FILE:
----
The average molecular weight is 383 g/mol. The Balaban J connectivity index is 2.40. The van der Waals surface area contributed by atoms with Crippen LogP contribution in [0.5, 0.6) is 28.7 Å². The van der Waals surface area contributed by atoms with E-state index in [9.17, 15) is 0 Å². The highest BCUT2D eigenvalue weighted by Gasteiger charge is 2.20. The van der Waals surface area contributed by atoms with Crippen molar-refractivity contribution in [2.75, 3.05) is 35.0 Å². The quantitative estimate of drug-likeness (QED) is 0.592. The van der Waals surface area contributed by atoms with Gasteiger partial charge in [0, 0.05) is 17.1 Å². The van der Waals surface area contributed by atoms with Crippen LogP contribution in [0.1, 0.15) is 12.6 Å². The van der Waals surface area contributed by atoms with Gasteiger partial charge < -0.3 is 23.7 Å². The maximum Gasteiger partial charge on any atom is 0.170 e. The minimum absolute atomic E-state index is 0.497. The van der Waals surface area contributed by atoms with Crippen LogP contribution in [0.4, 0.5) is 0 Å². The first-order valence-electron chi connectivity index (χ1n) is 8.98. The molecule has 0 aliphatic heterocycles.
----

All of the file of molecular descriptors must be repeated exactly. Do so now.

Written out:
The average molecular weight is 383 g/mol. The Balaban J connectivity index is 2.40. The van der Waals surface area contributed by atoms with Crippen LogP contribution in [0.5, 0.6) is 28.7 Å². The van der Waals surface area contributed by atoms with E-state index in [9.17, 15) is 0 Å². The highest BCUT2D eigenvalue weighted by Gasteiger charge is 2.20. The van der Waals surface area contributed by atoms with Crippen molar-refractivity contribution in [2.75, 3.05) is 35.0 Å². The quantitative estimate of drug-likeness (QED) is 0.592. The van der Waals surface area contributed by atoms with Gasteiger partial charge in [0, 0.05) is 17.1 Å². The van der Waals surface area contributed by atoms with Crippen LogP contribution in [0.1, 0.15) is 12.6 Å². The van der Waals surface area contributed by atoms with Gasteiger partial charge < -0.3 is 23.7 Å². The maximum Gasteiger partial charge on any atom is 0.170 e. The minimum absolute atomic E-state index is 0.497. The van der Waals surface area contributed by atoms with Crippen LogP contribution in [0.4, 0.5) is 0 Å². The first-order valence-electron chi connectivity index (χ1n) is 8.98. The molecule has 0 aliphatic heterocycles.